Living with Integrity – Message 1
January 23, 2022
I. Introduction: Today, we begin a new series called Living with Integrity.
- Genesis 37:1; Psalm 105:16-23; Proverbs 10:9
A. This series is a survey of the life of Joseph, who faced mistreatment, violence, temptation and imprisonment in a hostile land—yet, he lived with integrity by faith!
- Integrity means "soundness, wholeness, completeness, of moral principle and character."
- For a Christian, integrity refers to consistency between what we say we believe and what we show; i.e., “agreement between our beliefs and our behavior.”
- Today’s message is entitled, Resentment.
- Resentment is “a feeling of anger or displeasure about someone or something unfair.”
- Anger is a reaction or automatic response to a situation; resentment requires dwelling on past unpleasant events, experiencing, being affected or controlled by them, continually.
- Theme verse: Genesis 37:3 (NLT)—Jacob loved Joseph more than any of his other children… [Which resulted in resentment from them.]
A.#1 - Results from favoritism. (Genesis 37:2-11. C/R: Galatians 5:26; Ephesians 4:31-32; 6:4; Hebrews 12:14-15)
- Genesis 37:2 (NLT)—This is the account of Jacob and his family. When Joseph was seventeen years old, he often tended his father’s flocks. He worked for his half brothers, the sons of his father’s wives Bilhah [Rachel’s servant, sons Dan and Naphtali] and Zilpah [Leah’s servant, sons Gad and Asher]. [12 sons by four different women] But Joseph reported to his father some of the bad things his brothers were doing.
- Perhaps these actions needed to be reported—and might have been requested by his father, but it would certainly create conflict among these brothers.
- Genesis 37:3a (NLT)—Jacob loved Joseph more than any of his other children because Joseph had been born to him in his old age….
- Jacob’s advanced age, and the fact that he was the son of his favorite wife Rachel, may have motivated the favoritism, the indulgence, he showed openly toward Joseph.
- Genesis 37:3b-4 (NLT)— 3b So one day Jacob had a special gift made for Joseph—a beautiful robe. 4But his brothers hated Joseph because their father loved him more than the rest of them. [And they knew it!] They couldn’t say a kind word to him.
- This beautifully decorated long robe with long sleeves (KJV: coat of many colors) revealed that Jacob did not intend for his favorite to tend sheep like his brothers, who wore short, plain, sleeveless tunics.
- The robe likely symbolized that Jacob was treating Joseph as his firstborn son (through he was 11th), which meant he would receive a double portion of his father’s inheritance and be regarded as the manager, the overseer, of the other sons (instead of working for them).
- It is obvious that Jacob’s poor parenting created conflict among his children.
- If children believe they are treated unfairly, compared unfavorably, anger arises, leads to envy, and results in resentment as negative experiences are remembered and rehearsed.
- Joseph wasn’t completely innocent, he contributed to his brother’s hostility toward him.
- Genesis 37:5-8 (NLT)— 5One night Joseph had a dream, and when he told his brothers about it, they hated him more than ever. 6“Listen to this dream,” he said. 7“We were out in the field, tying up bundles of grain. Suddenly my bundle stood up, and your bundles all gathered around and bowed low before mine!”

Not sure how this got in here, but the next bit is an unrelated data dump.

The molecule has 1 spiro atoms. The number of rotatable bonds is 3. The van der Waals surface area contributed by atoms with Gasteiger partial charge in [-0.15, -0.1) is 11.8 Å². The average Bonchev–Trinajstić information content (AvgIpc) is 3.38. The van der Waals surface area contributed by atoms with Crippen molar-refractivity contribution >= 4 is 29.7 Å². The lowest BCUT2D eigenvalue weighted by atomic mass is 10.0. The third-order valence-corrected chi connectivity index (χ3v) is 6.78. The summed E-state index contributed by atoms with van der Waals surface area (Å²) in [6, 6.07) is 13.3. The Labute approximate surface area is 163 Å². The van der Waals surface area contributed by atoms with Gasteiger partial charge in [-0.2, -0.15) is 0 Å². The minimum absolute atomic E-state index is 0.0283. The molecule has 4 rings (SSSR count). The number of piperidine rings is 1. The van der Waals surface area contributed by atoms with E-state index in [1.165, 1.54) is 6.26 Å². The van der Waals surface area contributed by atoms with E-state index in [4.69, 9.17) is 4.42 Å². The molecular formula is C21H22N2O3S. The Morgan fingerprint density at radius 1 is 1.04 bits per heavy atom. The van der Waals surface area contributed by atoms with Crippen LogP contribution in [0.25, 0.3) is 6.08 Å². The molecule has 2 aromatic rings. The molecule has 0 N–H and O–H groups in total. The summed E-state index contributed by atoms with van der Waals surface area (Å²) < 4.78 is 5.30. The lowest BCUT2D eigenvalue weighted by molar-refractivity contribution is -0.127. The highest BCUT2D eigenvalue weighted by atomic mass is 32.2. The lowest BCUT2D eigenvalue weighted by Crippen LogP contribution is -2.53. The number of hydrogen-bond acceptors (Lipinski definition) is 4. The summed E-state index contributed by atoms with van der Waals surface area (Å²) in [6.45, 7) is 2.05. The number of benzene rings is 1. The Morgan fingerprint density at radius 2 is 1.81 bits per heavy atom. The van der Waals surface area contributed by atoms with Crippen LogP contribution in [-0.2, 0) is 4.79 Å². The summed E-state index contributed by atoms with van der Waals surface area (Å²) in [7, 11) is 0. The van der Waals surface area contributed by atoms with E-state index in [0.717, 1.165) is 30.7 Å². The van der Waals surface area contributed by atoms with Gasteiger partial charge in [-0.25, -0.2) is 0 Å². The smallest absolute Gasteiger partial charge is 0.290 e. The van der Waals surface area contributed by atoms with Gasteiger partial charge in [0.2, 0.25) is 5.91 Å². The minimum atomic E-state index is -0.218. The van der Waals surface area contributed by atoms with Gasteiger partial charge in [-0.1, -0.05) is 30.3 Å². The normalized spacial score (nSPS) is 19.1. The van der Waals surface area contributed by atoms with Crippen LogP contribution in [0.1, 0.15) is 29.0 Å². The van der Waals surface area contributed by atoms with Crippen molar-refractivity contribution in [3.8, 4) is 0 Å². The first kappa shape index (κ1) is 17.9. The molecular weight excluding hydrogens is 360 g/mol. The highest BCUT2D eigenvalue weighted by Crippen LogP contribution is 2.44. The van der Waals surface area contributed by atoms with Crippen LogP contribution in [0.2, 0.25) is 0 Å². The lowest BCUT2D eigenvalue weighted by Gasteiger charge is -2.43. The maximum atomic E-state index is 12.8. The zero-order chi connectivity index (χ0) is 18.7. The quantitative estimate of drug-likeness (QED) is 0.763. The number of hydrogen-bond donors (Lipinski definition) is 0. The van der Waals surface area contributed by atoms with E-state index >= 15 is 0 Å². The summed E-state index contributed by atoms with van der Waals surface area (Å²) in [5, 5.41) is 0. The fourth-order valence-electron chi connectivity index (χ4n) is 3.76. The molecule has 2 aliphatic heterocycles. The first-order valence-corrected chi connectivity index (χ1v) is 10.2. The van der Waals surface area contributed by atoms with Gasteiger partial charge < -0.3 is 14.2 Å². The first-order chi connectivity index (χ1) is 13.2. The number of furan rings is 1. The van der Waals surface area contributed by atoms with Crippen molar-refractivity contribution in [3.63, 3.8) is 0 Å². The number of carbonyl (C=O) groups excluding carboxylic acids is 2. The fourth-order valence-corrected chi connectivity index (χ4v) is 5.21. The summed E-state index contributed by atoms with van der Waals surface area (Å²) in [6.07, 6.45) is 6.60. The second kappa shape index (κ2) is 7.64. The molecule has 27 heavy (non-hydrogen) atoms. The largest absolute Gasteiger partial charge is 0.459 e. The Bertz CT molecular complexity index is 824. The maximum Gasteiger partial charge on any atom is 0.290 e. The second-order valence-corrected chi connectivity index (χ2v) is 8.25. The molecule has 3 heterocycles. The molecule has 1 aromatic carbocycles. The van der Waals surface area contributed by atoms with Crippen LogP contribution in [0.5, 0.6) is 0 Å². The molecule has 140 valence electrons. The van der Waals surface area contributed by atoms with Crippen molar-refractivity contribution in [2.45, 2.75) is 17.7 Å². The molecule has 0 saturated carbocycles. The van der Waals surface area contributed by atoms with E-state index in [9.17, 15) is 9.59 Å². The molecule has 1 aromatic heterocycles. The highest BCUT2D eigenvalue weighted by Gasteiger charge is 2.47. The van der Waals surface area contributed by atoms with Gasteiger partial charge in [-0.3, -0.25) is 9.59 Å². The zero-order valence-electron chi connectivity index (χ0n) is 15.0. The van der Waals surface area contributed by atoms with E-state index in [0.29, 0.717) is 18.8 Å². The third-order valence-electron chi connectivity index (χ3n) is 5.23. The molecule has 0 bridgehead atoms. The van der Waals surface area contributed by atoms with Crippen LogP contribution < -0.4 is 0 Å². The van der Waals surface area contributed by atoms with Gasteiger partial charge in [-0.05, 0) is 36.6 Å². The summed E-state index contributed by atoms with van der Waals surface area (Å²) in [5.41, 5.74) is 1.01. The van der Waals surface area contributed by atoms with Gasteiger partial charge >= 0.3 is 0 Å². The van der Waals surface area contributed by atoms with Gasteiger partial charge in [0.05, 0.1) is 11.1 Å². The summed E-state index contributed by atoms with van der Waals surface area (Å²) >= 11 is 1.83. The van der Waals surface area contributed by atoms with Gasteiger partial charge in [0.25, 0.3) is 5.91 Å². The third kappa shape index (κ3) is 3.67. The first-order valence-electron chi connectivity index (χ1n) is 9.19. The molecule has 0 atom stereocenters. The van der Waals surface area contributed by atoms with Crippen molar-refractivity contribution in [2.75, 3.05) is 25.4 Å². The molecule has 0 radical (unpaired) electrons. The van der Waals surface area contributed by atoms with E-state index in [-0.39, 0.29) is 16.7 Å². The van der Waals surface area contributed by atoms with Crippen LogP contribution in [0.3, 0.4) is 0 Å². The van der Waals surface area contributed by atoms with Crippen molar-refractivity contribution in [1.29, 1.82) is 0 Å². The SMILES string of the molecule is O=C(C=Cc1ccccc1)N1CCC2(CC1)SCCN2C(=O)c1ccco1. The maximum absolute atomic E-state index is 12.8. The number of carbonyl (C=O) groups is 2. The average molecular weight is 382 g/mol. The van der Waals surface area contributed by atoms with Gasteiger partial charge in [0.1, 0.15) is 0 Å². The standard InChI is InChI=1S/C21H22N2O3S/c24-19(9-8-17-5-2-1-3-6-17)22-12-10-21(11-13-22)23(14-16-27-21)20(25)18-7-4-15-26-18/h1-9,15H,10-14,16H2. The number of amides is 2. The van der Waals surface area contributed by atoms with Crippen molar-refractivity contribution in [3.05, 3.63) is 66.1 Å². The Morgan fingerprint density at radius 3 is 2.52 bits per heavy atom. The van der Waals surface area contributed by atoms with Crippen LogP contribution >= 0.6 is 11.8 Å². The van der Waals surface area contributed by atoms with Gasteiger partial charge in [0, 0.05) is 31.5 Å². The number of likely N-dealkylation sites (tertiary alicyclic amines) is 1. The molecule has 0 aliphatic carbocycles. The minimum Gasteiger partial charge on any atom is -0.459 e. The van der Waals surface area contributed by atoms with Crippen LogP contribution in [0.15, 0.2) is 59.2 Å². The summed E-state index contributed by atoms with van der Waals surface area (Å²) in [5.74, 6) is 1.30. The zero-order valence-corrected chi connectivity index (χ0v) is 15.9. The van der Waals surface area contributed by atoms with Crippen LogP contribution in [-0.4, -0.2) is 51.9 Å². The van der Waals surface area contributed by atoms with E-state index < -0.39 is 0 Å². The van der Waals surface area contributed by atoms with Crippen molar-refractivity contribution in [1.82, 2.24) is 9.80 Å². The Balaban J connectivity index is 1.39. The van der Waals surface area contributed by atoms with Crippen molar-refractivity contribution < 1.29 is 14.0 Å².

8His brothers responded, “So you think you will be our king, do you? Do you actually think you will reign over us?” And they hated him all the more because of his dreams and the way he talked about them. [Why tell them? Naïve or arrogant?]
- Genesis 37:9-11 (NLT)— 9Soon Joseph had another dream, and again he told his brothers about it. “Listen, I have had another dream,” he said. “The sun, moon, and eleven stars bowed low before me!” [How foolish! He knew how they felt.]
10This time he told the dream to his father as well as to his brothers, but his father scolded him. “What kind of dream is that?” he asked. “Will your mother and I and your brothers actually come and bow to the ground before you?” 11But while his brothers were jealous of Joseph, his father wondered what the dreams meant. [Jacob had received dreams from God; Genesis 28:12-17; 31:1-13.]
- These dreams were from God, but should he have announced them? Was he trying to impress them? Was he trying to demean them?
- Had he become so self-centered from his father’s indulgence that he didn’t even consider how his brothers—and even his father—would feel about these dreams?
- Integrity in family life requires valuing each person as made in the image of God, showing sensitivity and awareness to each one’s unique importance, regardless of superficial differences in talent, beauty, athletic ability or intelligence!
- APP.: Do you make sure that every person in your family feels significant?
B. #2 - Rationalizes mistreatment. (Genesis 37:12-28. C/R: Romans 12:21; Ephesians 4:26–27; James 3:16; 4:1-2)
- Genesis 37:12-14 (NLT)—12Soon after this, Joseph’s brothers went to pasture their father’s flocks at Shechem.…
14“Go and see how your brothers and the flocks are getting along,” Jacob said. “Then come back and bring me a report.” So Jacob sent him on his way, and Joseph traveled to Shechem from their home in the valley of Hebron.… [50 miles away]
- Genesis 37:18-20 (NLT)—18When Joseph’s brothers saw him coming, they recognized him in the distance. As he approached, they made plans to kill him. 19“Here comes the dreamer!” they said. 20“Come on, let’s kill him and throw him into one of these cisterns. We can tell our father, ‘A wild animal has eaten him.’ Then we’ll see what becomes of his dreams!”